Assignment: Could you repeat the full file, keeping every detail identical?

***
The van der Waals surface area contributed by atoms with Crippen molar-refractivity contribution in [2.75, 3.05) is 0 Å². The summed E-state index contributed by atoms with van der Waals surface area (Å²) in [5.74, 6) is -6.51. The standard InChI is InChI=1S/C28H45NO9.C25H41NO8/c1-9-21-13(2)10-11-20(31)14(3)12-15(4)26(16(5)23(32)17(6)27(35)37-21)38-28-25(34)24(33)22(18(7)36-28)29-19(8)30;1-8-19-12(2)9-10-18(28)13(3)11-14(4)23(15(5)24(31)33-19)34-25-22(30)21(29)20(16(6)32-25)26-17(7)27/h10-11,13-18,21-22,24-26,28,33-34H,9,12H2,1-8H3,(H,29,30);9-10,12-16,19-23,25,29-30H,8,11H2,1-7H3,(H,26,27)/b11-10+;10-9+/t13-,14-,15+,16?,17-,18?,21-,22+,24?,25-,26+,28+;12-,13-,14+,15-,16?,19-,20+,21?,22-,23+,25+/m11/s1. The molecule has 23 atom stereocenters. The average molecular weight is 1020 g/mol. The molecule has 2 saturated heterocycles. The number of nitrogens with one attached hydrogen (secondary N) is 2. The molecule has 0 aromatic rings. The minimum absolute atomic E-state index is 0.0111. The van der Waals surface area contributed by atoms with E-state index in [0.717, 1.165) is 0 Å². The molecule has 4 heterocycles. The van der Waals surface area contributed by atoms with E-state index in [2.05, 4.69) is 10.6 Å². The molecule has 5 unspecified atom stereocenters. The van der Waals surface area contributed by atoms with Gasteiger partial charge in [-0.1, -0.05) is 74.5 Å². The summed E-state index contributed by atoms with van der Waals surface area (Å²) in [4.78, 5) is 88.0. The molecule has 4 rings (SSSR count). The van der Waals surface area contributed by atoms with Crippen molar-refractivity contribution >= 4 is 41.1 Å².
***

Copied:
The van der Waals surface area contributed by atoms with Crippen molar-refractivity contribution in [2.75, 3.05) is 0 Å². The summed E-state index contributed by atoms with van der Waals surface area (Å²) in [5.74, 6) is -6.51. The standard InChI is InChI=1S/C28H45NO9.C25H41NO8/c1-9-21-13(2)10-11-20(31)14(3)12-15(4)26(16(5)23(32)17(6)27(35)37-21)38-28-25(34)24(33)22(18(7)36-28)29-19(8)30;1-8-19-12(2)9-10-18(28)13(3)11-14(4)23(15(5)24(31)33-19)34-25-22(30)21(29)20(16(6)32-25)26-17(7)27/h10-11,13-18,21-22,24-26,28,33-34H,9,12H2,1-8H3,(H,29,30);9-10,12-16,19-23,25,29-30H,8,11H2,1-7H3,(H,26,27)/b11-10+;10-9+/t13-,14-,15+,16?,17-,18?,21-,22+,24?,25-,26+,28+;12-,13-,14+,15-,16?,19-,20+,21?,22-,23+,25+/m11/s1. The molecule has 23 atom stereocenters. The average molecular weight is 1020 g/mol. The molecule has 2 saturated heterocycles. The number of nitrogens with one attached hydrogen (secondary N) is 2. The molecule has 0 aromatic rings. The minimum absolute atomic E-state index is 0.0111. The van der Waals surface area contributed by atoms with E-state index in [0.717, 1.165) is 0 Å². The molecule has 4 heterocycles. The van der Waals surface area contributed by atoms with E-state index in [2.05, 4.69) is 10.6 Å². The molecule has 5 unspecified atom stereocenters. The van der Waals surface area contributed by atoms with Gasteiger partial charge in [-0.1, -0.05) is 74.5 Å². The summed E-state index contributed by atoms with van der Waals surface area (Å²) in [4.78, 5) is 88.0. The molecule has 4 rings (SSSR count). The van der Waals surface area contributed by atoms with Crippen molar-refractivity contribution >= 4 is 41.1 Å².